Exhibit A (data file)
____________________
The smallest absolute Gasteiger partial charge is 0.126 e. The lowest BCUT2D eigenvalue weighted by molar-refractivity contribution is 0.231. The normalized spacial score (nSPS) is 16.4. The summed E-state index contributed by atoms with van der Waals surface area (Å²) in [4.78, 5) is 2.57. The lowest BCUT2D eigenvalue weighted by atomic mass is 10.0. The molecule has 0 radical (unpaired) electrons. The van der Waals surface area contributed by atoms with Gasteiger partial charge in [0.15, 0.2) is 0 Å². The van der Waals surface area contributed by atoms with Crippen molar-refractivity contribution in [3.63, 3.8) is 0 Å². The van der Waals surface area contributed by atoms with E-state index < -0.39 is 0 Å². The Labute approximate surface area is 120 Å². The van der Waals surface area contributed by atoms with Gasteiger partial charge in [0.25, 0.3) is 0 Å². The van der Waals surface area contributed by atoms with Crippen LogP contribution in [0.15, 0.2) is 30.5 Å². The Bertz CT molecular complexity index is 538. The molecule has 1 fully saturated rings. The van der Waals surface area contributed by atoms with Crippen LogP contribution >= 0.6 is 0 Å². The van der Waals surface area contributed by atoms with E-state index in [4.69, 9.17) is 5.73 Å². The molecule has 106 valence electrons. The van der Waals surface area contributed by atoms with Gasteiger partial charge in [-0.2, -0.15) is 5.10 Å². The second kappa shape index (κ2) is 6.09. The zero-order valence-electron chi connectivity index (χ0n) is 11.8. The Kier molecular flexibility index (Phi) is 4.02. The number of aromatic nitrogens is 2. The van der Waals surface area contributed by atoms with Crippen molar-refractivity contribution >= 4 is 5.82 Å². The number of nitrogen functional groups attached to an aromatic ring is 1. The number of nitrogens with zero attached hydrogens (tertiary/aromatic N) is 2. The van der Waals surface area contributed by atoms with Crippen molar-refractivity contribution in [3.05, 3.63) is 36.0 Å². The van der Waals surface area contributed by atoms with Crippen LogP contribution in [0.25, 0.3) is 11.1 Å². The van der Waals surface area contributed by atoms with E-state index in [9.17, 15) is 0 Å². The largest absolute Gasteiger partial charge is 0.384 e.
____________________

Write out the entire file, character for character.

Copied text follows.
The smallest absolute Gasteiger partial charge is 0.126 e. The lowest BCUT2D eigenvalue weighted by molar-refractivity contribution is 0.231. The normalized spacial score (nSPS) is 16.4. The summed E-state index contributed by atoms with van der Waals surface area (Å²) in [4.78, 5) is 2.57. The lowest BCUT2D eigenvalue weighted by atomic mass is 10.0. The molecule has 0 radical (unpaired) electrons. The van der Waals surface area contributed by atoms with Gasteiger partial charge in [0.15, 0.2) is 0 Å². The van der Waals surface area contributed by atoms with Crippen molar-refractivity contribution in [3.63, 3.8) is 0 Å². The van der Waals surface area contributed by atoms with E-state index < -0.39 is 0 Å². The Labute approximate surface area is 120 Å². The van der Waals surface area contributed by atoms with Gasteiger partial charge in [0.25, 0.3) is 0 Å². The van der Waals surface area contributed by atoms with Crippen LogP contribution in [0.15, 0.2) is 30.5 Å². The Bertz CT molecular complexity index is 538. The molecule has 1 fully saturated rings. The van der Waals surface area contributed by atoms with Crippen LogP contribution >= 0.6 is 0 Å². The van der Waals surface area contributed by atoms with E-state index in [4.69, 9.17) is 5.73 Å². The molecule has 106 valence electrons. The van der Waals surface area contributed by atoms with Gasteiger partial charge in [-0.2, -0.15) is 5.10 Å². The second kappa shape index (κ2) is 6.09. The zero-order valence-electron chi connectivity index (χ0n) is 11.8. The Kier molecular flexibility index (Phi) is 4.02. The number of aromatic nitrogens is 2. The van der Waals surface area contributed by atoms with Crippen molar-refractivity contribution >= 4 is 5.82 Å². The number of nitrogen functional groups attached to an aromatic ring is 1. The number of nitrogens with zero attached hydrogens (tertiary/aromatic N) is 2. The van der Waals surface area contributed by atoms with Crippen molar-refractivity contribution in [3.05, 3.63) is 36.0 Å². The van der Waals surface area contributed by atoms with Crippen LogP contribution in [0.25, 0.3) is 11.1 Å². The van der Waals surface area contributed by atoms with E-state index in [9.17, 15) is 0 Å². The largest absolute Gasteiger partial charge is 0.384 e.